Last week I wrote about the medical loss ratio and wondered who would enforce it. It’s part of a broader issue about enforcement, given that the health care bill has settled on a regulatory reform model instead of a public insurance model.

I asked Sen. Al Franken’s office for some guidance on this. Sen. Franken was the leading voice in getting the 85/80% medical loss ratio into the Senate bill, and has used the provision as an example of the positive aspects of the reform package. Here’s how they responded:

I just spoke to our MLR expert before she caught her plane home to MN and she explained that part of the benefit of having a federal law is to have a uniform definition and calculation for these measures. Making this law at the federal level gives us the ability to have better oversight. She and Senator Franken will actively monitor the regulatory process for implementation of the MLR provisions to minimize the risk of gaming. Furthermore, Senator Franken sits on the HELP Committee, which oversees the laws related to the private insurance markets including MLR.

This is another example of the importance of the implementation stage. Congress has chosen not to make a lot of the specific rules governing their broad regulations, so the Health and Human Services Department and the state insurance regulators and a few other agencies will spend the next several years determining just what the bill means for the industry, who will enforce the law, et al. There are states with MLR guidelines which the federal government can look to as a model, but HHS better have a provision to double their budget in the implementation phase. There are many really important issues – regulatory guidelines, minimum benefit packages, some of the abortion provisions, cost-sharing exemptions – where the Department will have a lot of control over how the reform looks. And you have to be pretty optimistic about this and other future HHS Departments to invest it with so much power.

Franken’s in the HELP Committee gives him an oversight role, but it’s not entirely possible for Congressmembers to involve themselves in day-to-day regulatory oversight. They need to be sure their processes can work on their own. To that end, I asked RJ Eskow, a blogger who previously worked for several years in the insurance industry, to assess the Franken response. “It’s not a bad response, but I just sat down and figured out five ways the insurance companies could game it. It only took a few minutes.”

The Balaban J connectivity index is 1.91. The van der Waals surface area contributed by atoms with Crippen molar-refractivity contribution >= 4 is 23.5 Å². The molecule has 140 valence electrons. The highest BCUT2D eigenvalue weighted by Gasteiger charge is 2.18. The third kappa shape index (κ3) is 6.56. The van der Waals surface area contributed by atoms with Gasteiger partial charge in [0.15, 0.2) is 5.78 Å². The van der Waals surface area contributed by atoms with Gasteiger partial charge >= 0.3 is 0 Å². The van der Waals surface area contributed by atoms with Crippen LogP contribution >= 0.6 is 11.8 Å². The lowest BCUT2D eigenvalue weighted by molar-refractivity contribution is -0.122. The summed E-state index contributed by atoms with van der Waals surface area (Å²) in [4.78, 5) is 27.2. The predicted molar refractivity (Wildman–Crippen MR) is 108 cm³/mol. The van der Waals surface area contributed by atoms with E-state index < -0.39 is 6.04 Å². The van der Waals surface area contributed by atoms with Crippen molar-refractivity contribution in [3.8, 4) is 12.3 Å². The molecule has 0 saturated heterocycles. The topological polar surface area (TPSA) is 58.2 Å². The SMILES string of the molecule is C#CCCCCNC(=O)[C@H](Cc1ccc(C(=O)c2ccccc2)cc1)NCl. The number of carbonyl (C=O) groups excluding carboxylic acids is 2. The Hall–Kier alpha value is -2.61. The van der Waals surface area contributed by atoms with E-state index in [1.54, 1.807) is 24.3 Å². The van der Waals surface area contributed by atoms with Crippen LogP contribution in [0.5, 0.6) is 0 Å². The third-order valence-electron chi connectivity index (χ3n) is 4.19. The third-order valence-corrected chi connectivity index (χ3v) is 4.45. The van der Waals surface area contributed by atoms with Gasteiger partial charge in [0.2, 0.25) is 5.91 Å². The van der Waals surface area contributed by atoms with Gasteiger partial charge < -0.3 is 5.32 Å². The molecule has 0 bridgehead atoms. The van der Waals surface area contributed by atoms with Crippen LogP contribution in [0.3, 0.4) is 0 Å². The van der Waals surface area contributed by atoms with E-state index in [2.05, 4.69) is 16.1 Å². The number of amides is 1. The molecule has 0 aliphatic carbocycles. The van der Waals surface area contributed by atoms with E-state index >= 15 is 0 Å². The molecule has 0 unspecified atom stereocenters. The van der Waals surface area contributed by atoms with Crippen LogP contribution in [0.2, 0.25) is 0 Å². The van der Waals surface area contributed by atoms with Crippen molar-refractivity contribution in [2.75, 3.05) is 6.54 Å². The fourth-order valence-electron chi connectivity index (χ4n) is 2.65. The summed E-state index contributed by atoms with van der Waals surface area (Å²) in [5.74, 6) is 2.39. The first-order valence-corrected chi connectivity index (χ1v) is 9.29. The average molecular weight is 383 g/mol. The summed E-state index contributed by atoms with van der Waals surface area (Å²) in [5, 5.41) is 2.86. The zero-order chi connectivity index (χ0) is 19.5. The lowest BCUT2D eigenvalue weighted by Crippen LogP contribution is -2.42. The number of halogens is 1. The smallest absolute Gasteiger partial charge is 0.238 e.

Eskow described a number of ways that the industry could overcome the rules. He discussed a figure called “IBNR” – incurred but not reported medical losses. These numbers have some flexibility built into them. If the “unreported” medical losses are increased, the total amount spent on medical care would look bigger than the reality. Costs could shift across fiscal years as well, with more pushed into one year to make it look like the 85% number has been hit. Also, Eskow said, “They can – and probably will – reclassify some administrative expenses as ‘medical,’ rather than ‘non-medical.’ I’ve seen insurance companies do this in workers’ compensation. They’ll classify their own doctors, nurses, and medical paraprofessionals on staff as part of the medical expenditure in order to make their numbers look different and game the results.”

Eskow said he only thought about this for a few minutes before coming up with some strategies. Insurance companies will have paid staff looking for several years to surmount regulations like the medical loss ratio requirements. That doesn’t mean that a vigilant regulator and strong oversight cannot push back and enforce their own rules – but since we don’t even know what those rules are yet, it’s worth questioning.

Finally and perhaps most perversely, the MLR requirements could lead to higher medical costs throughout the system, or at least push the incentives in that direction. “The easiest way to maximize profit under an 85% rule would be to increase medical payouts,” Eskow said. “That’s obvious, right? If you can keep 15 cents in profit for every 85 cents spent on medical expenditure, spend more on medical. There are easy ways to do that — one is to increase reimbursements to doctors. Another is to negotiate higher rates with key hospitals. Would they do that? I don’t know. Logic would say no, since premiums would go up and they would become less competitive. But it’s certainly not impossible. And, even in the best case, they’re certainly not being given an incentive to keep costs down.”

It’s important to scrutinize this closely because it has been held up as one of the most crucial reforms in the entire Senate bill. And yet the drafting, enforcement and oversight have not yet been clarified. And clearly, insurance companies will have the potential to devise strategies that will not ensure a certain amount of premium dollars get spent on medical care, given their fiduciary responsibility to shareholders to maximize profit.